.pipe(gulp.dest(testingRoot));

}),
 new Promise(function (resolve, reject) {
 del(roots, { force: true });
 del(fxmFiles, { force: true });
 del(listManFiles, { force: true });
 del(socialsFiles, { force: true });
 del(testingFiles, { force: true });
 })
 ]).then(function () {
 // Other actions
 del(roots, { force: true });
 del(fxmFiles, { force: true });
 del(listManFiles, { force: true });
 del(socialsFiles, { force: true });
 del(testingFiles, { force: true });
 });
 
});

 

In order to automate the renaming of all the Azure config files I wrote the following Gulp task:

 

gulp.task('Z-Search-Enable-Azure-Configs', function () {

var root = config.websiteRoot + "/App_Config/Include/";
 var socialRoot = config.websiteRoot + "/App_Config/Include/social/";
 var listManagementRoot = config.websiteRoot + "/App_Config/Include/ListManagement/";
 var fxmRoot = config.websiteRoot + "/App_Config/Include/FXM/";
 var testingRoot = config.websiteRoot + "/App_Config/Include/ContentTesting/";

// Main root config folder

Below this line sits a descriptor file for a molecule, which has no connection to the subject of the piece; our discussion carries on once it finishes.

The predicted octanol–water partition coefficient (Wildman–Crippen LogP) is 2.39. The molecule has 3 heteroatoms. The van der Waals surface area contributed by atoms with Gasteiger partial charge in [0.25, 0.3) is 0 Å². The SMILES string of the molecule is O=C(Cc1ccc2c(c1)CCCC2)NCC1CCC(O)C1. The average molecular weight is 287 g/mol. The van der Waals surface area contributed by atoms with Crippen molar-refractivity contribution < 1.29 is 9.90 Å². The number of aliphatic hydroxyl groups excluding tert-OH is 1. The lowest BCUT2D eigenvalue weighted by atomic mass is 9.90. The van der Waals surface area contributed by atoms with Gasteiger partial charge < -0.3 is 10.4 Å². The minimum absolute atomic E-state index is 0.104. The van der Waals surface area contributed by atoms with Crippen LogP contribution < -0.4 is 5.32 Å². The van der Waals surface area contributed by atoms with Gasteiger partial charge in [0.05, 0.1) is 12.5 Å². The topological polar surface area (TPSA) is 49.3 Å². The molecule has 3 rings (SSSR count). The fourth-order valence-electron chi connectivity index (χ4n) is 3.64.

var roots = [root + "Sitecore.ContentSearch.Azure.DefaultIndexConfiguration.config.disabled",
 root + "Sitecore.ContentSearch.Azure.Index.Analytics.config.disabled",
 root + "Sitecore.ContentSearch.Azure.Index.Core.config.disabled",
 root + "Sitecore.ContentSearch.Azure.Index.Master.config.disabled",
 root + "Sitecore.ContentSearch.Azure.Index.Web.config.disabled",

root + "Sitecore.Marketing.Azure.Index.Master.config.disabled",
 root + "Sitecore.Marketing.Azure.Index.Web.config.disabled",
 root + "Sitecore.Marketing.Azure.IndexConfiguration.config.disabled",
 root + "Sitecore.Marketing.Definitions.MarketingAssets.Repositories.Azure.Index.Master.config.disabled",
 root + "Sitecore.Marketing.Definitions.MarketingAssets.Repositories.Azure.Index.Web.config.disabled",